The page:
Child's Play at the Cloisters?

April 17, 1992

If the Cloisters Children's Museum were to set up new exhibits for its young visitors to reflect the state of cultural support by the suburbs, it might include:

* A toy cash register -- with no toy money.

* A "sharing center," only that the county children get to share the city tots' toys, and not vice versa.

* A "building block corner," where city kids could ask permission to erect little towers -- and county kids could deny them.

That might educate kids about the abysmal level of support for Baltimore museums by county governments. It would help explain why the city recently appealed to Baltimore County to re-zone 30 acres near the city-owned Cloisters Museum, which happens to sit in the county. The city wants commercial re-zoning there so it can sell or lease the land for offices or a conference center to provide revenue for the museum. The 1930s Tudor-style castle that houses the museum needs roughly $2 million worth of maintenance.

Although the county council will make a final determination next fall, county planners have preliminarily shot down the city's proposal -- for good reason. Scarring the wooded hillside on which the Cloisters majestically perches seems a pound-foolish way to raise money.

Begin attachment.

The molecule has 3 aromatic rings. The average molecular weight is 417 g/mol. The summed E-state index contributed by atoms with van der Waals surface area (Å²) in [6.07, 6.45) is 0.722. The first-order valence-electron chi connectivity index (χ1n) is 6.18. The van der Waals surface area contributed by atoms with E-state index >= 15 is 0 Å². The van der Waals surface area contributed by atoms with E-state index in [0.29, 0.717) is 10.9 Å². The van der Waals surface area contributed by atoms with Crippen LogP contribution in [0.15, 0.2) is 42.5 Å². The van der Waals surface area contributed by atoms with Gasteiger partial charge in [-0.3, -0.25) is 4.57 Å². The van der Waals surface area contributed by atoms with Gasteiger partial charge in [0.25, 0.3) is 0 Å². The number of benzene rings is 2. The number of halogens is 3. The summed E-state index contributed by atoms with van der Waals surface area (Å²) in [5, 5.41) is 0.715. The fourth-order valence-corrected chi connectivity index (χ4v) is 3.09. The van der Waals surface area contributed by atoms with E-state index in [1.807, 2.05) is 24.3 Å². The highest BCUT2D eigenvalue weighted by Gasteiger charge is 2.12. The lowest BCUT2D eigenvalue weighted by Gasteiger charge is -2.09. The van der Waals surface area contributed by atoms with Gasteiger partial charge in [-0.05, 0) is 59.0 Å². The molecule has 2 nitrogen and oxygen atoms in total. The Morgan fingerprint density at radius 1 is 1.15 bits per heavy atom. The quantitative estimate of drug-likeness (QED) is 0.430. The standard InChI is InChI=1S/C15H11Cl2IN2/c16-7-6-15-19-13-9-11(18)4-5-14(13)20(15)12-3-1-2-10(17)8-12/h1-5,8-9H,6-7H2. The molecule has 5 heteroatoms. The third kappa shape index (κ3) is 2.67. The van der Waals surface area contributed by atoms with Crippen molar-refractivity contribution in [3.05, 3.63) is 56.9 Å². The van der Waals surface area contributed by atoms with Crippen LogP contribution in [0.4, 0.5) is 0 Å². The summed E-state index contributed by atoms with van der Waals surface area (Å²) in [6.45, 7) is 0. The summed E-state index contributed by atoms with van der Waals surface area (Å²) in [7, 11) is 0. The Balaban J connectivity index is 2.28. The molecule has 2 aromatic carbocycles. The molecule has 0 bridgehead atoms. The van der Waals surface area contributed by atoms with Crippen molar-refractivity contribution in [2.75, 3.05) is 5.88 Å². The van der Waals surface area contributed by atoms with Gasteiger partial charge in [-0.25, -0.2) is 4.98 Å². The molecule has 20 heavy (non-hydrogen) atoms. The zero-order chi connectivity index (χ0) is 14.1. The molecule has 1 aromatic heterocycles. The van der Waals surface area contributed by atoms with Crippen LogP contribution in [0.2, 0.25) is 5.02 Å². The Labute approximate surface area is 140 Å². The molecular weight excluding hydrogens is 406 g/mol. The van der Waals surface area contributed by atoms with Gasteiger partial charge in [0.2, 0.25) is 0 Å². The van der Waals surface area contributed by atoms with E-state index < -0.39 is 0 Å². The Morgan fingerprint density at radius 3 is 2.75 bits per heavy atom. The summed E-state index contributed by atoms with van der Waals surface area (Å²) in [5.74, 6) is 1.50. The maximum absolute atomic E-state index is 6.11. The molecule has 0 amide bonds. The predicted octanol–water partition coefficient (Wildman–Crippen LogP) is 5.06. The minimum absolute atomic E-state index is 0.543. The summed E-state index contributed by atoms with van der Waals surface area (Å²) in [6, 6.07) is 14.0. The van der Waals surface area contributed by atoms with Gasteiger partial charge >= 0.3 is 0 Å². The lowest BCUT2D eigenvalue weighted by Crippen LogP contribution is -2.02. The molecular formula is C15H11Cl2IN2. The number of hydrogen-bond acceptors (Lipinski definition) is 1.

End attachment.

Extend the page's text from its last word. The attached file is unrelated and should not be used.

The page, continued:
The museum, one of the prime cultural attractions for the Sesame Street set and their parents in this area, gets high traffic from suburban families, but puny support from their local governments. In the current fiscal year, Baltimore City government contributed $75,000 to the Cloisters. Baltimore County, the lone suburban jurisdiction to contribute -- and the prime beneficiary -- gave an insultingly low $10,000.

The score is even more embarrassing for the suburbs in terms of total government contributions to the region's culture hot spots. Baltimore City contributes about $18 per resident. Harford County, just 41 cents per person. The five metropolitan counties combined spend less than $2 per capita toward the museums, according to a report last fall by the Baltimore Regional Council of Governments.

Building a corporate park beside the Cloisters might not make sense, but neither does letting the counties play in the romper room without bringing some of their own toys. Isn't it time the counties really started sharing the financial burdens for this region's cultural activities instead of always acting like spoiled children?

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